the domestiC AcTresS

Stay at home with the cats... or act on stage. My lifelong dilemma.

Friday, December 30, 2005

How did they do the lion?!

Warning - there are plot spoilers re: 'The Chronoicles of Narnia' in this post so watch out! Before they start, I'll write **SPOILERS** so you'll know to avert your eyes if you haven't watched it!

Watched 'The Chronicles of Narnia' yesterday - I thought it was an absolutely lovely film. I don't usually like films that last over 2 hours as I get antsy, but with this one, I didn't even notice time had passed (like what happens in Narnia itself - hee!)

The kids' acting is superb and they are so cute. Georgie Henley, who plays Lucy, is fantastic, and a natural. But all the kids are good. Tilda Swinton who plays the witch is really scary and so perfectly cast. Mr and Mrs Beaver, voiced by Dawn French and Ray Winstone (whom I met a couple of years ago when he was filming here and he was really nice), are absolutely hilarious! James McAvoy as Mr Tumnus is really very good - you kind of want to adopt him and take him home. Although he has a tiny role, Jim Broadbent is excellent. But then, he always is.

And Aslan (voiced by the great Liam Neeson - who sound as good as Sean Connery, but without the accent)... well, i'll leave Aslan for the end.


The film starts off in the real world with WW II bombs falling on the Pevensie household. This scene was excellently done, I thought, as it realistically portrayed how scary it must have felt to be bombarded in your own home.

When Lucy first enters the land of Narnia through the wardrobe, she looks totally surprised, fascinated, shocked with awe. I told myself: "This kid is either the best actress ever or this is the first time she's seen the set" It was so natural, so genuine - the wide eyes, the look on her face. Turns out, I was right! Apparently she was so excited about seeing the set that the director blindfolded her and carried her on, then started to film. Amazing... and very clever of the director.

What else? Tthe battle sequences are very cool and a bit reminiscent of 'The Lord of the Rings'. The costumes are very good - except, I hope they use faux, and not real, fur for the kid's fur coats - and so are the make up and special effects.

Which brings us nicely to Aslan, the lion and true king of Narnia. WOW. That's really all. WOW. Not one lion was used in the filming of this movie. Aslan is completely CGI but I swear he is the most lifelike CGI character I've ever seen on screen. I mean, I'm sure fur must be so difficult to replicate but it is perfect, it sways in the wind. And his face is gorgeous. I was so impressed with Aslan as a whole... he even walked like a real lion. Fantastic!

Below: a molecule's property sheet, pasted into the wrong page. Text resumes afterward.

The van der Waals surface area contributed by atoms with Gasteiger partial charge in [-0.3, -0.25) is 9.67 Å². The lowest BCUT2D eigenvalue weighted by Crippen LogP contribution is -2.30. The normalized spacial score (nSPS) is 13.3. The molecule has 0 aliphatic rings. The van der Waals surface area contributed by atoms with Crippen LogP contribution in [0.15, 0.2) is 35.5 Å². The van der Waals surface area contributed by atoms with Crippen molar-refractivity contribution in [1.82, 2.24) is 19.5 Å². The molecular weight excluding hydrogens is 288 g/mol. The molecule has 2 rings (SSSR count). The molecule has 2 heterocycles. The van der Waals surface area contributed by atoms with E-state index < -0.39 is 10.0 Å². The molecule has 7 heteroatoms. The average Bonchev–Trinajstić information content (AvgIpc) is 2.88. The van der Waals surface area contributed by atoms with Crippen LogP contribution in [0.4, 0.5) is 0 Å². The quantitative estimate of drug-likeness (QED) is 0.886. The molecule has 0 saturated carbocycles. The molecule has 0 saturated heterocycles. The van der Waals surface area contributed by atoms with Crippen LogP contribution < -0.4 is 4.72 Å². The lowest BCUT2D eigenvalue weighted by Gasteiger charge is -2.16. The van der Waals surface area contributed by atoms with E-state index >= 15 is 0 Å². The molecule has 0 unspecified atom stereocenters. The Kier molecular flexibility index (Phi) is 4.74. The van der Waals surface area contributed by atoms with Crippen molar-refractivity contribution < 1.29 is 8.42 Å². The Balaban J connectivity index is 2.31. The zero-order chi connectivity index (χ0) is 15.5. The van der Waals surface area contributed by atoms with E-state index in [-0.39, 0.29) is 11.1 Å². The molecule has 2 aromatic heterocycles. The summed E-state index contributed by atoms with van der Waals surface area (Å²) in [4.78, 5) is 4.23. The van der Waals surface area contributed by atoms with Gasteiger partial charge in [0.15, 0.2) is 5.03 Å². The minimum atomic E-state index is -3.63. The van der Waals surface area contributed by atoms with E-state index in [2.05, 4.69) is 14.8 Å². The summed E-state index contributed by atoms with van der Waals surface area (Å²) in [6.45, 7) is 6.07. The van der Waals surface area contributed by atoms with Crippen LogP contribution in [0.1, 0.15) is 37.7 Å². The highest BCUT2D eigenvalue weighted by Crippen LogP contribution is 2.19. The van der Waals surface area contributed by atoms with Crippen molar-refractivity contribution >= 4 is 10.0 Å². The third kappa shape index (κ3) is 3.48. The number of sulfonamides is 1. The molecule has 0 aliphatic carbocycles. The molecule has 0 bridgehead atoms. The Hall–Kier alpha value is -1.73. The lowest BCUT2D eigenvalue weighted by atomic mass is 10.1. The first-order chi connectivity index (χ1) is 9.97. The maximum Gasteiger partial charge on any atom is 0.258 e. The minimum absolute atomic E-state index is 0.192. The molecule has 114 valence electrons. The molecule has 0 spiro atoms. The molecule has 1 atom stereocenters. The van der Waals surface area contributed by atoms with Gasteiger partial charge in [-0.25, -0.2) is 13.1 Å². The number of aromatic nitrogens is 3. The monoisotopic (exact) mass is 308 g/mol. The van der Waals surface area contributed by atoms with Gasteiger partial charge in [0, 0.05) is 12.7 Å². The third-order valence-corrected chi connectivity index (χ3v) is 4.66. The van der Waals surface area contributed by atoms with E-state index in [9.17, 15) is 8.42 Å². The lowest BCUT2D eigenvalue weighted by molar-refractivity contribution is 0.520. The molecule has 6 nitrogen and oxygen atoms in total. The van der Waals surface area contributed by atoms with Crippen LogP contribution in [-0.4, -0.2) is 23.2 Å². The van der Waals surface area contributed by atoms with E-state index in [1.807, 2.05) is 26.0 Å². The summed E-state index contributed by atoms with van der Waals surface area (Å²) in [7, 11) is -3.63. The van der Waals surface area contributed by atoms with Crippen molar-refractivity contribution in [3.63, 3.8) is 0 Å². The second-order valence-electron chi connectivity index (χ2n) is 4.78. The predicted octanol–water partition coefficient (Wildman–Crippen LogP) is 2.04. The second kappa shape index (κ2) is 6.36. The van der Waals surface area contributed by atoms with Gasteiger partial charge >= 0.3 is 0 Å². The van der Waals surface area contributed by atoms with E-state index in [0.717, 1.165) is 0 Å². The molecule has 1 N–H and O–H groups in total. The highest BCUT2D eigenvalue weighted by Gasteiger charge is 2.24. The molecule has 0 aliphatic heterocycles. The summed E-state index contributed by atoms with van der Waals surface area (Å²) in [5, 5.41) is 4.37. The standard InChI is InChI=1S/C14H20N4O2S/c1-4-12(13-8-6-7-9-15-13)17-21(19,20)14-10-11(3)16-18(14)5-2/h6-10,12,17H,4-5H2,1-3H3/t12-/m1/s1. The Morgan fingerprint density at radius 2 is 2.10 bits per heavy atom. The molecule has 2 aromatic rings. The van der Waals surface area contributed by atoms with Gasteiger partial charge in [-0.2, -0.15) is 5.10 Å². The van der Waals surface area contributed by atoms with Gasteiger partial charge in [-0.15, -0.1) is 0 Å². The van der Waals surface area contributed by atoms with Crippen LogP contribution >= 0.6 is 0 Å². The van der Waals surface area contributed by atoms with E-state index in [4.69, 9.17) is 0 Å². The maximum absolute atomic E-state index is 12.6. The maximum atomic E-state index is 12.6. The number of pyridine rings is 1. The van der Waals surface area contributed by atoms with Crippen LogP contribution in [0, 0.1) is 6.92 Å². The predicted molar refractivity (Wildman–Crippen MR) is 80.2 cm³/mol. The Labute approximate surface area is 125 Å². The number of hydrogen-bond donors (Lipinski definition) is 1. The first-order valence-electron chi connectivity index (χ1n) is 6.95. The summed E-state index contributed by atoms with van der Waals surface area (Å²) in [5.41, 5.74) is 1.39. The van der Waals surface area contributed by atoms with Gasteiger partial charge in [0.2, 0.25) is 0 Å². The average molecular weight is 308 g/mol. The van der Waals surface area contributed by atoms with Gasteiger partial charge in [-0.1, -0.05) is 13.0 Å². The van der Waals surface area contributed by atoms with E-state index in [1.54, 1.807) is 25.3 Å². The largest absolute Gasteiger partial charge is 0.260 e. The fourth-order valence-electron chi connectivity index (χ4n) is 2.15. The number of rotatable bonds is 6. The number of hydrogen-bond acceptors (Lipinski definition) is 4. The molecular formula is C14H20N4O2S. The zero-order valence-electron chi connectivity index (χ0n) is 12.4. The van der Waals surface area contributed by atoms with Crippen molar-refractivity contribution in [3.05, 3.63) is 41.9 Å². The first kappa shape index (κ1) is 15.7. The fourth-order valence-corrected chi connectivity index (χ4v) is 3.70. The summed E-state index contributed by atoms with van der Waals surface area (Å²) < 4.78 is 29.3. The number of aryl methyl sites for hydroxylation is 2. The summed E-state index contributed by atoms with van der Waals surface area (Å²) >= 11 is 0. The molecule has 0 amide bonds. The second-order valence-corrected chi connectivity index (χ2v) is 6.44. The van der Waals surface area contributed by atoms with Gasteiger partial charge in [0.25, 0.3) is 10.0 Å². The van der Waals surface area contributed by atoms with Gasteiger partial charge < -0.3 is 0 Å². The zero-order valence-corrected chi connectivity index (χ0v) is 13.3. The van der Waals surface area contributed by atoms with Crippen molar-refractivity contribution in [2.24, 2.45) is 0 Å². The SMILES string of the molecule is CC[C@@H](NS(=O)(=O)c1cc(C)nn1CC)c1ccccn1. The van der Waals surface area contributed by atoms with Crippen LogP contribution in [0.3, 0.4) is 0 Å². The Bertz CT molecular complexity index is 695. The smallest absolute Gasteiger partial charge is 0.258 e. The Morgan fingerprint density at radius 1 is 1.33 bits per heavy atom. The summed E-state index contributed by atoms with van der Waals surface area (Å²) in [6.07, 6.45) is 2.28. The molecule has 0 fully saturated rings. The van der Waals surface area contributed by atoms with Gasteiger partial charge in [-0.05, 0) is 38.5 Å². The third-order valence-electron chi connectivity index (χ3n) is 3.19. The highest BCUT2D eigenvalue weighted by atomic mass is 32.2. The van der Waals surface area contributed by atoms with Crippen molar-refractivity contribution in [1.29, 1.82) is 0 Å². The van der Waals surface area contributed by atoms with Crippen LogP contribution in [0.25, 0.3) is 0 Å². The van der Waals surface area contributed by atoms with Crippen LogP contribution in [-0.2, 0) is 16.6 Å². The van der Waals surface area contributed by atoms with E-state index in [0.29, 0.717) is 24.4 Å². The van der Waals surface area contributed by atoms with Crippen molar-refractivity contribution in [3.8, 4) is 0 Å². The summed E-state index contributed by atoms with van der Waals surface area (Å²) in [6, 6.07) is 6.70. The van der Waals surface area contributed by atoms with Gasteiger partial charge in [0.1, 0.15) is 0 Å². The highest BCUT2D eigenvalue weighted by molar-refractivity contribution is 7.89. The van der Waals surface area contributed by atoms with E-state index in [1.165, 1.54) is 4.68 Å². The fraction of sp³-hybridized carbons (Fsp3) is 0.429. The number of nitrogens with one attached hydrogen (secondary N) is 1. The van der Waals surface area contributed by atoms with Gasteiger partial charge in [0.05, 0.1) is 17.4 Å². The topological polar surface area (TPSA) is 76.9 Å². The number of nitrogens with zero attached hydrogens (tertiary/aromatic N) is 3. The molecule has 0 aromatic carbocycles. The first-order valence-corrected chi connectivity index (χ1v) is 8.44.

Here's a link to the Narnia film website - it's great fun!

Some trivia (my favourite!):

  • The movie was shot in chronological order.
  • As a thank you gift for being in his movie, Andrew Adamson gave each of the children an iPod. When Georgie Henley got hers she thanked him whole-heartedly, but once he was out of earshot she turned to her mother and said, "What is it?"
  • The actress who plays the grown-up Lucy is called Racheal Henley... I wonder if she is Georgie's sister?
  • Skander Keynes, who plays Edmund is the great-great-great grandson of naturalist Charles Darwin. The name Skander is of Turkish origin meaning Alexander - oddly enough his character Edmund Pevensie in The Chronicles of Narnia is obsessed with the delicacy Turkish Delight.
  • Anna Popplewell, who plays Susan, lives around the corner from co-star Skandar Keynes.
  • No trivia on William Mosely, who played Peter!
  • The director's name is Andrew Adamson, who was also responsible for the two shreks and has the most apt surname to direct this film - Adamson... son of Adam! If you read the books or saw the film, you'll understand!

I'm not going to go into the merits or not of this being a 'Christian' film or whatever. Yes, CS Lewis did write the book based on Christian beliefs and Aslan is obviously the embodiment of Christ. But, after all, the values he preaches - of kindness, valour, loyalty and love, should make sense to everyone, whatever religion they believe in - or even if they do not believe in any religion at all.


As a purely cinematic experience, it definately gets a big thumbs up from me. If you haven't seen it and you plan to, be sure to stay till after the credits start as there is a short scene with Lucy and the Professor.

Oh, and by the way, like Tilda Swinton, I haven't read the books either... so my first new year's resolution is to read them all in 2006!


  • At 10:37 PM, Blogger MaltaGirl said…

    I had no idea that the lion was completely CGI - wow!

    I read all seven books as a kid, and loved them, but I never owned a set. I could never afford to buy all the books, and spent years gazing wistfully at boxed sets, and then Cory gave me all seven in one book a couple of Christmasses ago *grin*

    Right now the individual books are running at about Lm3.30 each, and Sapienzas had one copy like my big book for a mere Lm5.95.

    I know all this cos I was thinking of getting them for Michael for Christmas :-)

    At the time (two weeks ago), you couldn't get a boxed set for love nor money - at Sapienzas they explained that there's been a run on them because of the film, and they're waiting for reprints. do have some :-)


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